Nova Continues her Breast Cancer Battle…Blog #2
November 12, 2019
The Releasing of the Hair to the Mermaids-Creating Traditions, Memories and Hope
The minute you hear chemo you instantly ask “Will I loose my hair?”
(I did!) It’s what we imagine when we think of cancer and chemo. We have either known someone who has battled Breast Cancer or we are living with it ourselves.
The current statistic is “1 in 8 women will be diagnosed with breast cancer in their lifetime.” This touches near to home for many of us.
I had all the “stereotypical thoughts” of what chemo would be like and I knew full well after a meeting with my medical oncologist that my hair would be lost. I was heart broken and devastated! Everyone’s journey in battling cancer is personal. From the day you start your “Breast Cancer Battle Plan”- honoring yourself, your journey and creating traditions around what matters to you becomes your mantra for life! It’s what gives you hope and carries you through your days.
I had to make peace with how I would cut my hair, when I would cut it, would I do a crazy hairstyle, shave it, go bald, wait for it to go naturally and the list goes on and on. Chemo number one had come and gone and the hair would be slowly coming out soon. Onward and upward looking to traditions of women before me who had gone bald (Bald is beautiful), done crazy colors , worn wigs, done hats and had many ways they had honored themselves. Creating ideas that I would now be looking towards for inspiration.
Next came the preparations for hair loss. Trying on hats, wigs and scarves at the H.R. Hoover Cancer Center, hats were ordered, a wig was bought (even though I said I wouldn’t do it), a wig brush, fake eye lashes and even fake eyebrows. All the thoughtful gifts a “Breastie” (Best Friend on your journey thought Breast Cancer) thinks of while you are taking it all in. My breastie didn’t miss a thing!
When? How? What was I going to do with my hair? I was in denial! I figured if I didn’t think about losing my hair it wouldn’t happen. It was my coping method at the time coming out of “Breast Cancer Boot Camp.” Your head is consumed with appointments, port placement, first chemo (where hair comes out about two to three weeks later, depending on the person) and geting to know your body post chemo.
I couldn’t wrap my head around being bald or was it I couldn’t wrap my head around losing my hair I had for 45 years of my life. I would countdown after my first chemo, how many more shampoos do I have until I have no hair. I stopped blow drying it, looking at it and styling it. I was “detaching” from what was to what would be. I was mourning my hair.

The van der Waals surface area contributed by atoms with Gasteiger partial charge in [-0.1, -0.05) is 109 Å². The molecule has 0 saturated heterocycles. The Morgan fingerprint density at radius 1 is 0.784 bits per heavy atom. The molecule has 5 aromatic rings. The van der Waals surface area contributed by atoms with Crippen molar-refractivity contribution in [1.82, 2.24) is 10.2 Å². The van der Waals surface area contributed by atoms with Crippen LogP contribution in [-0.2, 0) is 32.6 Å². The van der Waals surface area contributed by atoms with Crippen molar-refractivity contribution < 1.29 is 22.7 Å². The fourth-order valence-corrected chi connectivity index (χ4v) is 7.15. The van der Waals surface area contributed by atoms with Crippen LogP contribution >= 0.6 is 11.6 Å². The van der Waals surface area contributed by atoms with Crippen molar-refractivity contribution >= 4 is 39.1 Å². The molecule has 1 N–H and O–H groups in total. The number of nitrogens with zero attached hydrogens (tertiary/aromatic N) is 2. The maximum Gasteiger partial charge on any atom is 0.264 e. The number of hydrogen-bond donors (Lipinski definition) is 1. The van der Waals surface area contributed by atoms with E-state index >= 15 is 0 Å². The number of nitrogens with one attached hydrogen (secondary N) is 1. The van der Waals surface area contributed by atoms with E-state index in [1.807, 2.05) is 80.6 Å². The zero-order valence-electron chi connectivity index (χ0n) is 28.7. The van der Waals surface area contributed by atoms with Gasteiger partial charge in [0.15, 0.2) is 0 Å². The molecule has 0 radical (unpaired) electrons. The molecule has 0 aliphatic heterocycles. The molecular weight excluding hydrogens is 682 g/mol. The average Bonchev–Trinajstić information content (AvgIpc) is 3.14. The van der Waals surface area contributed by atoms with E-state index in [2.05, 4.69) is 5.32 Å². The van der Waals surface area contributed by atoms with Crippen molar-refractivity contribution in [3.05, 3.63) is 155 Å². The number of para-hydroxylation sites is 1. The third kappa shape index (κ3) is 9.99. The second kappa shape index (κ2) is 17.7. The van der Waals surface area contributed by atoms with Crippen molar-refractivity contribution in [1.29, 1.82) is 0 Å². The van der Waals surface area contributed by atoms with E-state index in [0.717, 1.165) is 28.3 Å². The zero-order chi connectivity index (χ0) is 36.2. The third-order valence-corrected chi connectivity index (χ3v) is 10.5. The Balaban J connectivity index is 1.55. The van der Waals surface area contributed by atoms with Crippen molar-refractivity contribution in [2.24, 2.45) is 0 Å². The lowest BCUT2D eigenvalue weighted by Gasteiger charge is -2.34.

I decided I would cut it short as my hair started thinning. I put that off for a weekend because it was more then I could handle.
I had another friend (husband of my breastie) plan to shave his head in solidarity. When I was finally “ready” he went first. I watched intently and sadly.
Now it was my turn. My 11 year old daughter and her best friend were involved. We made two ponytails and the girls each cut one, as tears rolled down my cheeks. I looked at myself before and after and mourned my hair. It was done! Now there was no looking back, only forward!
How would I honor my amazing hair that I loved? We made a plan with the Mermaid loving littlest members of my Breast Cancer Support team. We would make a special trip to the coast to “release my hair” to the mermaids. My daughter was sure Oregon Coast mermaids would love to use it for their own!
On a cold, rainy and beautiful day I set off in search of the Oregon Coast with my “breastie”, three very excited children in search of Mermaids and a plan for a ceremony to release the hair. This would be the closing of this part of my Breast Cancer Journey!
Everyone clipped a tiny lock of hair from their head to combine with my whole head of newly shaved hair. This turned a painful event into a peaceful occasion. We all joined together and released the hair to the sea!
The last of what was my hair…goes out to sea for a Mermaid, we hope to create it into something more beautiful then it was on me…..
What an amazing way to let my hair go… a strand of everyone’s hair was also placed in our “Mermaid Jar” along with grains of sand from the beach.
Much love to you all for making what was the hardest part of the journey thus far happen with peace and grace……For the Mermaids of the ocean it belongs to you.
Here is to making traditions, creating ceremonies and new memories, honoring things we fear and to letting go even when sometimes it feels as if we can’t.
Nova A. will be writing a weekly blog in the month of October. October is breast cancer awareness month. Please help us welcome and support Nova during her journey.